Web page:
War Memorials in Sowerby, North Yorkshire

John Hardy

1890/91 - 1st July 1916 (age 25)

Private 21416
2nd Bn. West Yorkshire Regiment (Prince of Wales's Own)

Thomas Hardy of Durham married Louisa Gotts of Northallerton in 1883 and they set up home at 27 Raby St, Middlesbrough where their son John was born four months before the 1891 census. By the census of 1901 circumstances had changed when John Hardy and his younger brother Sam are found residing with their maternal Grandmother, Louisa Gotts, at Piper Lane, Thirsk, while there is no record of their parents. In later years, their mother is shown as living in Leeds, but it seems likely that Thomas Hardy had died while the two boys were young. In 1911, John, now aged 20 was living in Sowerby with his aunt and uncle, Arthur and Mary Harland, while Sam, a 16 year old NER railway engine cleaner was at Middlesbrough with another aunt and uncle.

John enlisted with the Princess of Wales West Yorkshire 2nd Bn. and arrived in France on 9th December 1915. He was killed in action along with almost 20,000 other Commonwealth soldiers on 1st July 1916 on the first day of the Battle of the Somme. On that day, the 2nd West Yorkshires were in support of the Devons and Middlesex and in that capacity they went over the top after the initial attack. They had to advance across a shallow vale know as "Mash Valley" - so named because an enemy observation balloon in the shape of a sausage had previously existed above the neighbouring valley which had been dubbed "Sausage Valley". The men attacked over the top from a supporting trench known as "Ryecroft Street" and it was estimated that 250 were lost even before they had reached the front trench. 75% of the losses were due to machine gun fire able to enfilade the whole attack from deep emplacements on the La Boiselle side of the valley. 21 officers and 702 other ranks went into action, and at the end of the day, five officers and 212 other ranks came out. Hundreds of bodies lay out in no-mans land and could not be recovered until a long time after the battle. John Hardy was one of the many with no known grave and is commemorated on the Thiepval Memorial to the missing on pier & panels 2A, 2C & 2D.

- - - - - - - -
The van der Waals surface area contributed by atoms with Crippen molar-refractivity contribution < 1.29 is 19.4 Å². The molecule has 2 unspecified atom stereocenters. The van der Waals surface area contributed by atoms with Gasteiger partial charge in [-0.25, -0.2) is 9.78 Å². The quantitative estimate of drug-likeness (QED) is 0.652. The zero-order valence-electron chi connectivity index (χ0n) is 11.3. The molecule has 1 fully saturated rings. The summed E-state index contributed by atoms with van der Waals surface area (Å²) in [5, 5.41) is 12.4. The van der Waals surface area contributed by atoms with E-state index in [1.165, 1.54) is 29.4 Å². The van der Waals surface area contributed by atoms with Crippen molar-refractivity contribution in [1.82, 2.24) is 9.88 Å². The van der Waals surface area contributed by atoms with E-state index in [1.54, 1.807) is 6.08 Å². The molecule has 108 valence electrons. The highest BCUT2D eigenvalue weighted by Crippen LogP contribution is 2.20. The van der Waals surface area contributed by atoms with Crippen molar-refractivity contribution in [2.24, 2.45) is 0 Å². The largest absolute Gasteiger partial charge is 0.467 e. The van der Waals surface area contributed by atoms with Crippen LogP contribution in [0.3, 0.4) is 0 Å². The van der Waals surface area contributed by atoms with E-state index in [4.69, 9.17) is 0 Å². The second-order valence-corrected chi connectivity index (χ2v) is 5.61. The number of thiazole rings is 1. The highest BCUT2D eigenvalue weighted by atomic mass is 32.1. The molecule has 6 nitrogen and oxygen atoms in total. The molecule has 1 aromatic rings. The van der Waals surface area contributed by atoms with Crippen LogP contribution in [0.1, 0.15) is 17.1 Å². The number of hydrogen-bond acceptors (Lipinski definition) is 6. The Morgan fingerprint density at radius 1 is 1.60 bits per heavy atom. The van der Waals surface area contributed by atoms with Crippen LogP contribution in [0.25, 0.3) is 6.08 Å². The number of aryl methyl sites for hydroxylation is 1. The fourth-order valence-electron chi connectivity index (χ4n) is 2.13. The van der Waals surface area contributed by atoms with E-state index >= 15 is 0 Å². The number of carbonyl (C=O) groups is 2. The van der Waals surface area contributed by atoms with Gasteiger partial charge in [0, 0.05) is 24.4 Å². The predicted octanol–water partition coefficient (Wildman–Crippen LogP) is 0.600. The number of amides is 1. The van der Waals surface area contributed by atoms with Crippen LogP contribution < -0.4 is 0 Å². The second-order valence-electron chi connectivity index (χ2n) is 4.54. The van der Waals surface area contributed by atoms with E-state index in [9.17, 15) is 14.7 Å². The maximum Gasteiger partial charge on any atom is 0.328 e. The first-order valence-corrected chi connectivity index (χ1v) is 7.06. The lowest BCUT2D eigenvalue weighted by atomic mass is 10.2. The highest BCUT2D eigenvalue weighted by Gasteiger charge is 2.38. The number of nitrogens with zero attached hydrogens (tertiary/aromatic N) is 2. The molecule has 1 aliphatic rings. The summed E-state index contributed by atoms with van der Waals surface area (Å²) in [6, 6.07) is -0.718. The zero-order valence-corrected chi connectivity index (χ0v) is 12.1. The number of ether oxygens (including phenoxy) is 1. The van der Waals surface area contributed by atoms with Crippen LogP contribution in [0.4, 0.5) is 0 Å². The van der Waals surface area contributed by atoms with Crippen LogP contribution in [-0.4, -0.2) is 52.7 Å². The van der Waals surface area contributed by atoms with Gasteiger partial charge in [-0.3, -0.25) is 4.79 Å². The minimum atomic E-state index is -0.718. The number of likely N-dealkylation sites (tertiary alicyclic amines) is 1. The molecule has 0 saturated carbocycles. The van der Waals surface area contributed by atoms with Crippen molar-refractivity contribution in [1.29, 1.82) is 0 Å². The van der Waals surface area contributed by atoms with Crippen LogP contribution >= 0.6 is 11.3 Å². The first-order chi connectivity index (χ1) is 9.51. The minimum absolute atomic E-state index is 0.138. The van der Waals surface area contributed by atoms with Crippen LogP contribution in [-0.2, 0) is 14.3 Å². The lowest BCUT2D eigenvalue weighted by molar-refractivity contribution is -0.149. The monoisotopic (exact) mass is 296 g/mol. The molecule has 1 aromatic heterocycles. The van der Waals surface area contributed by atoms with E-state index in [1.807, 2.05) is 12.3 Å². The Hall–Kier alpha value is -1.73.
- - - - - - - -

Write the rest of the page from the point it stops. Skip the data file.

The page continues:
Samuel Hardy had enlisted in the Kings Royal Rifle Corps, showing his next of kin to be his mother Louisa Hardy now living at Leeds. Sam was wounded with a gunshot wound to the foot only 2 weeks after the death of John and probably also in the Somme battle. After recovering in England he returned to the trenches and was wounded for a second time in April 1918 and evacuated to England again, this time with a gunshot wound to the knee, which was described as severe. Later medical reports show this to have been a "through and through" injury perforating the bursa. Four months later, although still suffering from some stiffness to the knee, he was recorded as category A. During this recovery period, Samuel married Clara Annie Allison at Middlesbrough in July 1918. He was discharged from the army as a Corporal in April 1919.

The information on this page was compiled by Steve Billings.

Information about John Hardy on the Commonwealth War Graves Commission website

Information about John Hardy on the War Graves Photographic Project website

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